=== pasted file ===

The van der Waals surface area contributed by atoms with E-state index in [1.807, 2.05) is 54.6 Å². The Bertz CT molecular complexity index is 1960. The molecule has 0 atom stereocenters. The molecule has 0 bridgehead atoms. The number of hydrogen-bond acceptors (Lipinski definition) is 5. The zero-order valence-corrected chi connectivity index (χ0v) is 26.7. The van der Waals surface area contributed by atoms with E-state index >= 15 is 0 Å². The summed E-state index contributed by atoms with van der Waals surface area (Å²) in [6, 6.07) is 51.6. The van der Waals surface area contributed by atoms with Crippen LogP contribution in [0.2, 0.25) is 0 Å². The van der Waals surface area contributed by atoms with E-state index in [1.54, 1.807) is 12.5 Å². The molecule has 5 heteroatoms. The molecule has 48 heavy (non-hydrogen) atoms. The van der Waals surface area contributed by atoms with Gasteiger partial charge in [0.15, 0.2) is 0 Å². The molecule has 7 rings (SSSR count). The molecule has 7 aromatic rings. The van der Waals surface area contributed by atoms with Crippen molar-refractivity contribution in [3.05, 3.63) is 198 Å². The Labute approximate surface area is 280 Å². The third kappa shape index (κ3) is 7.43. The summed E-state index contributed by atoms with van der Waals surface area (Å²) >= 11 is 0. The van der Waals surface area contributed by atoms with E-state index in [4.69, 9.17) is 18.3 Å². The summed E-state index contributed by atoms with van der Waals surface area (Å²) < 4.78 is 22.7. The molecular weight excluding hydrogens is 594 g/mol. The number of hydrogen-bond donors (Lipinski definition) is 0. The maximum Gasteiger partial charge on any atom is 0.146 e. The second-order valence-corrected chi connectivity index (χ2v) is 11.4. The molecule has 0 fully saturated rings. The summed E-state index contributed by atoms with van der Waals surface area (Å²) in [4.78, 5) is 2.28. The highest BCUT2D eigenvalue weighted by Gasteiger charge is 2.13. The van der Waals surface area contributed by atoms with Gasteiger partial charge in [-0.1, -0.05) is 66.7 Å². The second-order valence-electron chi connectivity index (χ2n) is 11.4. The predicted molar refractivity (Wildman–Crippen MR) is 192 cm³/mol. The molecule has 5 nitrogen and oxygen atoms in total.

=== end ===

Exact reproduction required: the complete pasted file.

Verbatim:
The van der Waals surface area contributed by atoms with E-state index in [1.807, 2.05) is 54.6 Å². The Bertz CT molecular complexity index is 1960. The molecule has 0 atom stereocenters. The molecule has 0 bridgehead atoms. The number of hydrogen-bond acceptors (Lipinski definition) is 5. The zero-order valence-corrected chi connectivity index (χ0v) is 26.7. The van der Waals surface area contributed by atoms with E-state index >= 15 is 0 Å². The summed E-state index contributed by atoms with van der Waals surface area (Å²) in [6, 6.07) is 51.6. The van der Waals surface area contributed by atoms with Crippen LogP contribution in [0.2, 0.25) is 0 Å². The van der Waals surface area contributed by atoms with E-state index in [1.54, 1.807) is 12.5 Å². The molecule has 5 heteroatoms. The molecule has 48 heavy (non-hydrogen) atoms. The van der Waals surface area contributed by atoms with Gasteiger partial charge in [0.15, 0.2) is 0 Å². The molecule has 7 rings (SSSR count). The molecule has 7 aromatic rings. The van der Waals surface area contributed by atoms with Crippen molar-refractivity contribution in [3.05, 3.63) is 198 Å². The Labute approximate surface area is 280 Å². The third kappa shape index (κ3) is 7.43. The summed E-state index contributed by atoms with van der Waals surface area (Å²) >= 11 is 0. The van der Waals surface area contributed by atoms with E-state index in [4.69, 9.17) is 18.3 Å². The summed E-state index contributed by atoms with van der Waals surface area (Å²) < 4.78 is 22.7. The molecular weight excluding hydrogens is 594 g/mol. The number of hydrogen-bond donors (Lipinski definition) is 0. The maximum Gasteiger partial charge on any atom is 0.146 e. The second-order valence-corrected chi connectivity index (χ2v) is 11.4. The molecule has 0 fully saturated rings. The summed E-state index contributed by atoms with van der Waals surface area (Å²) in [4.78, 5) is 2.28. The highest BCUT2D eigenvalue weighted by Gasteiger charge is 2.13. The van der Waals surface area contributed by atoms with Gasteiger partial charge in [-0.1, -0.05) is 66.7 Å². The second-order valence-electron chi connectivity index (χ2n) is 11.4. The predicted molar refractivity (Wildman–Crippen MR) is 192 cm³/mol. The molecule has 5 nitrogen and oxygen atoms in total.